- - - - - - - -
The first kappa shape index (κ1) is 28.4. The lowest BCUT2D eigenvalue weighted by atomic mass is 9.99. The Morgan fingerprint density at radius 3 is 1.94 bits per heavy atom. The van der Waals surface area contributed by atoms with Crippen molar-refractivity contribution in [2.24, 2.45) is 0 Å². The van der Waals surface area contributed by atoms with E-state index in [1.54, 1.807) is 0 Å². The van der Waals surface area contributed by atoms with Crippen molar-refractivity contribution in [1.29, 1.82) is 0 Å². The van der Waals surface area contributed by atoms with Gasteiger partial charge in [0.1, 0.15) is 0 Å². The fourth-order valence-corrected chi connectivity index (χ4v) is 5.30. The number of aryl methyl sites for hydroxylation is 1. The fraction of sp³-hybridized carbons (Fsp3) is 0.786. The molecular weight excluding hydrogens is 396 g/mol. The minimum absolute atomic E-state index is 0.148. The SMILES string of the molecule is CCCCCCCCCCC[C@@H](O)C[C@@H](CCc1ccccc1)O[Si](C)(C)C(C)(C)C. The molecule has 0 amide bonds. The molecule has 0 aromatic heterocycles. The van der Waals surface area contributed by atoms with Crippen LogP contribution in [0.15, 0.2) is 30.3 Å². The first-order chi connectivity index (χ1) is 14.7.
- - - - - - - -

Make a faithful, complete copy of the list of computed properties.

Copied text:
The first kappa shape index (κ1) is 28.4. The lowest BCUT2D eigenvalue weighted by atomic mass is 9.99. The Morgan fingerprint density at radius 3 is 1.94 bits per heavy atom. The van der Waals surface area contributed by atoms with Crippen molar-refractivity contribution in [2.24, 2.45) is 0 Å². The van der Waals surface area contributed by atoms with E-state index in [1.54, 1.807) is 0 Å². The van der Waals surface area contributed by atoms with Crippen molar-refractivity contribution in [1.29, 1.82) is 0 Å². The van der Waals surface area contributed by atoms with Gasteiger partial charge in [0.1, 0.15) is 0 Å². The fourth-order valence-corrected chi connectivity index (χ4v) is 5.30. The number of aryl methyl sites for hydroxylation is 1. The fraction of sp³-hybridized carbons (Fsp3) is 0.786. The molecular weight excluding hydrogens is 396 g/mol. The minimum absolute atomic E-state index is 0.148. The SMILES string of the molecule is CCCCCCCCCCC[C@@H](O)C[C@@H](CCc1ccccc1)O[Si](C)(C)C(C)(C)C. The molecule has 0 amide bonds. The molecule has 0 aromatic heterocycles. The van der Waals surface area contributed by atoms with Crippen LogP contribution in [0.15, 0.2) is 30.3 Å². The first-order chi connectivity index (χ1) is 14.7.